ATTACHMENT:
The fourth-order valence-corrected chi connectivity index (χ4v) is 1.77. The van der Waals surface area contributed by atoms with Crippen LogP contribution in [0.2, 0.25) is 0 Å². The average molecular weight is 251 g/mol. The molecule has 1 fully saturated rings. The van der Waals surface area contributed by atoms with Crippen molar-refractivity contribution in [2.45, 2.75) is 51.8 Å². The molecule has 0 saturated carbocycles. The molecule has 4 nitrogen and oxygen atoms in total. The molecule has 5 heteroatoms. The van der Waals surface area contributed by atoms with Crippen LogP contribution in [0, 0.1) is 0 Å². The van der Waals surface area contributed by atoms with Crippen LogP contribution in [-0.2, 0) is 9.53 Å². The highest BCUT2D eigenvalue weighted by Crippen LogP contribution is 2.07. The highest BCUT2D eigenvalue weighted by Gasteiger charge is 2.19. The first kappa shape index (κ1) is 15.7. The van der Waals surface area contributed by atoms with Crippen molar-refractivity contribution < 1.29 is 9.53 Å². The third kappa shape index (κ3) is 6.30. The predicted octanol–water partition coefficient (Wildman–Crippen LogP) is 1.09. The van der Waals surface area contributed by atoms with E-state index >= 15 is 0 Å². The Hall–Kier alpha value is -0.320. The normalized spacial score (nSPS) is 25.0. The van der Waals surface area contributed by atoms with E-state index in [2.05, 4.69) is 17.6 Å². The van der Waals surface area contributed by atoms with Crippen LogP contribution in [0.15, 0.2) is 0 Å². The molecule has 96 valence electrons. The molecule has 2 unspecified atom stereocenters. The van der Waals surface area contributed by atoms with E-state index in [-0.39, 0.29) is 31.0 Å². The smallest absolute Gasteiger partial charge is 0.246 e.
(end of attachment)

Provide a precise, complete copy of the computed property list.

The fourth-order valence-corrected chi connectivity index (χ4v) is 1.77. The van der Waals surface area contributed by atoms with Crippen LogP contribution in [0.2, 0.25) is 0 Å². The average molecular weight is 251 g/mol. The molecule has 1 fully saturated rings. The van der Waals surface area contributed by atoms with Crippen molar-refractivity contribution in [2.45, 2.75) is 51.8 Å². The molecule has 0 saturated carbocycles. The molecule has 4 nitrogen and oxygen atoms in total. The molecule has 5 heteroatoms. The van der Waals surface area contributed by atoms with Crippen LogP contribution in [0, 0.1) is 0 Å². The van der Waals surface area contributed by atoms with Crippen LogP contribution in [-0.2, 0) is 9.53 Å². The highest BCUT2D eigenvalue weighted by Crippen LogP contribution is 2.07. The highest BCUT2D eigenvalue weighted by Gasteiger charge is 2.19. The first kappa shape index (κ1) is 15.7. The van der Waals surface area contributed by atoms with Crippen molar-refractivity contribution < 1.29 is 9.53 Å². The third kappa shape index (κ3) is 6.30. The predicted octanol–water partition coefficient (Wildman–Crippen LogP) is 1.09. The van der Waals surface area contributed by atoms with E-state index >= 15 is 0 Å². The Hall–Kier alpha value is -0.320. The normalized spacial score (nSPS) is 25.0. The van der Waals surface area contributed by atoms with E-state index in [2.05, 4.69) is 17.6 Å². The van der Waals surface area contributed by atoms with Crippen LogP contribution in [0.15, 0.2) is 0 Å². The molecule has 96 valence electrons. The molecule has 2 unspecified atom stereocenters. The van der Waals surface area contributed by atoms with E-state index in [-0.39, 0.29) is 31.0 Å². The smallest absolute Gasteiger partial charge is 0.246 e.